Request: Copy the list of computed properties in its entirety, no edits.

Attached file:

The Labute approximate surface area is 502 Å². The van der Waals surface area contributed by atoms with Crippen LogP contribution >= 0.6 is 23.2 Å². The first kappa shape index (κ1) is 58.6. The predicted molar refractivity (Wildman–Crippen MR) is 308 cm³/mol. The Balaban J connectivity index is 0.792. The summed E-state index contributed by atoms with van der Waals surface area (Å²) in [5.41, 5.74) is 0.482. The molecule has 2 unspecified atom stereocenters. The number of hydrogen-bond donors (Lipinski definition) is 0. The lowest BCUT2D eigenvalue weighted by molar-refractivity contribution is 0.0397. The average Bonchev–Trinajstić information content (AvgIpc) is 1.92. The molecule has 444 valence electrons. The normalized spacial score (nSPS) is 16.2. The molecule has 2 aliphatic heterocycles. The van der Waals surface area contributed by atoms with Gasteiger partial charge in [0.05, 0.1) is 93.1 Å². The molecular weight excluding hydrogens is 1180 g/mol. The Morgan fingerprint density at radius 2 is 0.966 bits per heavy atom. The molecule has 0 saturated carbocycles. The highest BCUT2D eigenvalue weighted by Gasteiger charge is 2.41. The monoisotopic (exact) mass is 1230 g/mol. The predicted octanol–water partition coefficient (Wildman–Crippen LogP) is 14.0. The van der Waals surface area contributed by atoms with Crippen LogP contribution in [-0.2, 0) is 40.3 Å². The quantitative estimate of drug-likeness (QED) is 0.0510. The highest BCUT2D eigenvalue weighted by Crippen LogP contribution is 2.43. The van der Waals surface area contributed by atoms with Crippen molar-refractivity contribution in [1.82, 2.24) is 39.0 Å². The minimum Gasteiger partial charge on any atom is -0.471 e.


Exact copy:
The Labute approximate surface area is 502 Å². The van der Waals surface area contributed by atoms with Crippen LogP contribution >= 0.6 is 23.2 Å². The first kappa shape index (κ1) is 58.6. The predicted molar refractivity (Wildman–Crippen MR) is 308 cm³/mol. The Balaban J connectivity index is 0.792. The summed E-state index contributed by atoms with van der Waals surface area (Å²) in [5.41, 5.74) is 0.482. The molecule has 2 unspecified atom stereocenters. The number of hydrogen-bond donors (Lipinski definition) is 0. The lowest BCUT2D eigenvalue weighted by molar-refractivity contribution is 0.0397. The average Bonchev–Trinajstić information content (AvgIpc) is 1.92. The molecule has 444 valence electrons. The normalized spacial score (nSPS) is 16.2. The molecule has 2 aliphatic heterocycles. The van der Waals surface area contributed by atoms with Gasteiger partial charge in [0.05, 0.1) is 93.1 Å². The molecular weight excluding hydrogens is 1180 g/mol. The Morgan fingerprint density at radius 2 is 0.966 bits per heavy atom. The molecule has 0 saturated carbocycles. The highest BCUT2D eigenvalue weighted by Gasteiger charge is 2.41. The monoisotopic (exact) mass is 1230 g/mol. The predicted octanol–water partition coefficient (Wildman–Crippen LogP) is 14.0. The van der Waals surface area contributed by atoms with Crippen LogP contribution in [-0.2, 0) is 40.3 Å². The quantitative estimate of drug-likeness (QED) is 0.0510. The highest BCUT2D eigenvalue weighted by Crippen LogP contribution is 2.43. The van der Waals surface area contributed by atoms with Crippen molar-refractivity contribution in [1.82, 2.24) is 39.0 Å². The minimum Gasteiger partial charge on any atom is -0.471 e.